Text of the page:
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What are the most effective psychological techniques for unlearning information?

Let me given you a simple example for clarity's sake: In high school, you learn that electrons orbit around a nucleus, whereas in reality electrons are actually at every point of the orbit at the same time. How would you go about unlearning the initial fact learnt in high school? It seems that the earlier fact is retrieved subconsciously since it has become a habit.

In the case of this simple example, it seems to be easier to replace the earlier fact. However, this appears to be problematic when dealing with more advanced concepts such as unlearning a simplified version of how fMRI functions.

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  • $\begingroup$ Completely agree, seems your intuitions is governed by the previous knowledge and that knowledge is sometimes flawed. And if you learn something which seems more natural and correct then your mind seems to forget it and falls back to the old one when needed. I will also find some example when this happens. $\endgroup$ – CodeYogi Oct 28 '15 at 6:46
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From the book memory the following extract might be helpful:

…, the association between a stimulus and a trace will be weakened whenever that trace is retrieved inappropriately. In effect, the bond between the cue and the target gets “punished”. For example, suppose that you try to retrieve the new password to your e-mail account. According to the unlearning view, if you recall your old password and realize the mistake, the association between the cue password and the original password will get weakened, decreasing the chances that it will pop up again in the future. If the old password is punished often enough, the association might grow so weak that it will no longer activate that trace; stimulus will be decoupled from the response.

So if the old information is punished many times it will start to loose its strength, and if at the same time the new information is rewarded, the new information will replace the old.

Reference:

Melton, A., & Irwin, J. (1940). The influence of degree of interpolated learning on retroactive inhibition and the overt transfer of specific responses. American Journal of Psychology , 53, 173-203.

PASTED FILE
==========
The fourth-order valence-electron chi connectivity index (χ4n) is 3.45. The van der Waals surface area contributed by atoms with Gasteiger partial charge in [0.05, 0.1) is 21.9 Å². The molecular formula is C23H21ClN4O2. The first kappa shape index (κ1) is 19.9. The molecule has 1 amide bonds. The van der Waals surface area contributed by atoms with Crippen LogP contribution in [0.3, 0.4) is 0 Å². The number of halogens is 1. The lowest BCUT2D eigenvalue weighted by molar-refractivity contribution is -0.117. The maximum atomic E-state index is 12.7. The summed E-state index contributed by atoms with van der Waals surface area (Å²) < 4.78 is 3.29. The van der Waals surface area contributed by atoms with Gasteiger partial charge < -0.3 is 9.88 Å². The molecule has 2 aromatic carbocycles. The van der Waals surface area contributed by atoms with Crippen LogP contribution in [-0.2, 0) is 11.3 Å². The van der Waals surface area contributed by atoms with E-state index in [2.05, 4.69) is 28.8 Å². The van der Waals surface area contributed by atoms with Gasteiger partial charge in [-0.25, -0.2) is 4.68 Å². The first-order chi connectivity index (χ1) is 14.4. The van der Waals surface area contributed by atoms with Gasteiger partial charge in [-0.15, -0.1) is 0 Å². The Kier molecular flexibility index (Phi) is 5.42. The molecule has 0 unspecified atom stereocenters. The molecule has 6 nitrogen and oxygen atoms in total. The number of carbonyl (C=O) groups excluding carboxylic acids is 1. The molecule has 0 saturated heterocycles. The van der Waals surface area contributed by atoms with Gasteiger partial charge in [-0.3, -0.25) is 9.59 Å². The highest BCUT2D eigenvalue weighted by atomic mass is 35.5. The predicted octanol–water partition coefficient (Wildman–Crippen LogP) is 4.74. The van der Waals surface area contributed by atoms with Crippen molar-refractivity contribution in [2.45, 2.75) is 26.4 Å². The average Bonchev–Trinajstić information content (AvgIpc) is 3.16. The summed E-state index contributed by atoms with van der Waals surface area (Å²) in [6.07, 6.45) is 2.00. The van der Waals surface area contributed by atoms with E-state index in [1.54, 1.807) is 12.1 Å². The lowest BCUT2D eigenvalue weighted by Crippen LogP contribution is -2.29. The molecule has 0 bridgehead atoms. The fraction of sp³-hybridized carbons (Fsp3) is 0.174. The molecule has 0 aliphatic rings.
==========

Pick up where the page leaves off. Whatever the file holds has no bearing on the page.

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  • $\begingroup$ and I am guessing you do the same for whole chunks too? $\endgroup$ – tristo Oct 28 '15 at 10:58
  • $\begingroup$ Interesting, can you possibly quote the sources mentioned in the book for direct reference? $\endgroup$ – Vakalate Oct 29 '15 at 1:05
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    $\begingroup$ Insightful but how would you punish for unlearning something theoretically? $\endgroup$ – CodeYogi Nov 1 '15 at 2:31
  • $\begingroup$ @CodeYogi for example when you fail a test, criticism from other people and maybe even self-criticism $\endgroup$ – DesignerAnalyst Nov 4 '15 at 16:43
  • $\begingroup$ @DesignerAnalyst what if you are self learner? $\endgroup$ – CodeYogi Nov 5 '15 at 5:40
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You can use another methods to do this - for exemple hipnosis and trance - if you will get suggestion that you for exemple: "You can learn new things in new way" you can think about new things without old habits. However this method is not for everyone, however many people to that when they go to hipnotherapists.

You can also read about hipnosis and many other diffrent methods in the books writen by Philip Zimbardo.

By the way - todays early education is very poor and don't understand many of things so we should know and look for many methods to unlearning some information - good question!

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